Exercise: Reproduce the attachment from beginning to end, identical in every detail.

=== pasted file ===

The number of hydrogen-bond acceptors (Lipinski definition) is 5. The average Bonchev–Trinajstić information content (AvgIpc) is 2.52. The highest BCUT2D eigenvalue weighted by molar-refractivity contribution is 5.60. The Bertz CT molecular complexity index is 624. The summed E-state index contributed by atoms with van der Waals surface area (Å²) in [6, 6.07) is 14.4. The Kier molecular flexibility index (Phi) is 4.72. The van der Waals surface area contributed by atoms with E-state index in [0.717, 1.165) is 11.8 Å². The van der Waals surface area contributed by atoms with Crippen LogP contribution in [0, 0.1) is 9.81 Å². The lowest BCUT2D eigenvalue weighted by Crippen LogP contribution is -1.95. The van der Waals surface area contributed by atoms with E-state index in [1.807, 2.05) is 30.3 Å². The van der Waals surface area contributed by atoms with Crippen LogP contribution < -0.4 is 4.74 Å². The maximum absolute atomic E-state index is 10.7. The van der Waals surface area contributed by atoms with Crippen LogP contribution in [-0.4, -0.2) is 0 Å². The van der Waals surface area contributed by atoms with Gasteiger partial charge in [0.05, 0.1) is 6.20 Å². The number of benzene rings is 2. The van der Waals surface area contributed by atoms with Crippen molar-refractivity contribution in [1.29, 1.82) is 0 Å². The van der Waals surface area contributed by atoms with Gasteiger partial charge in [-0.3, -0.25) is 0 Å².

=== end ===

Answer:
The number of hydrogen-bond acceptors (Lipinski definition) is 5. The average Bonchev–Trinajstić information content (AvgIpc) is 2.52. The highest BCUT2D eigenvalue weighted by molar-refractivity contribution is 5.60. The Bertz CT molecular complexity index is 624. The summed E-state index contributed by atoms with van der Waals surface area (Å²) in [6, 6.07) is 14.4. The Kier molecular flexibility index (Phi) is 4.72. The van der Waals surface area contributed by atoms with E-state index in [0.717, 1.165) is 11.8 Å². The van der Waals surface area contributed by atoms with Crippen LogP contribution in [0, 0.1) is 9.81 Å². The lowest BCUT2D eigenvalue weighted by Crippen LogP contribution is -1.95. The van der Waals surface area contributed by atoms with E-state index in [1.807, 2.05) is 30.3 Å². The van der Waals surface area contributed by atoms with Crippen LogP contribution < -0.4 is 4.74 Å². The maximum absolute atomic E-state index is 10.7. The van der Waals surface area contributed by atoms with Crippen LogP contribution in [-0.4, -0.2) is 0 Å². The van der Waals surface area contributed by atoms with Gasteiger partial charge in [0.05, 0.1) is 6.20 Å². The number of benzene rings is 2. The van der Waals surface area contributed by atoms with Crippen molar-refractivity contribution in [1.29, 1.82) is 0 Å². The van der Waals surface area contributed by atoms with Gasteiger partial charge in [-0.3, -0.25) is 0 Å².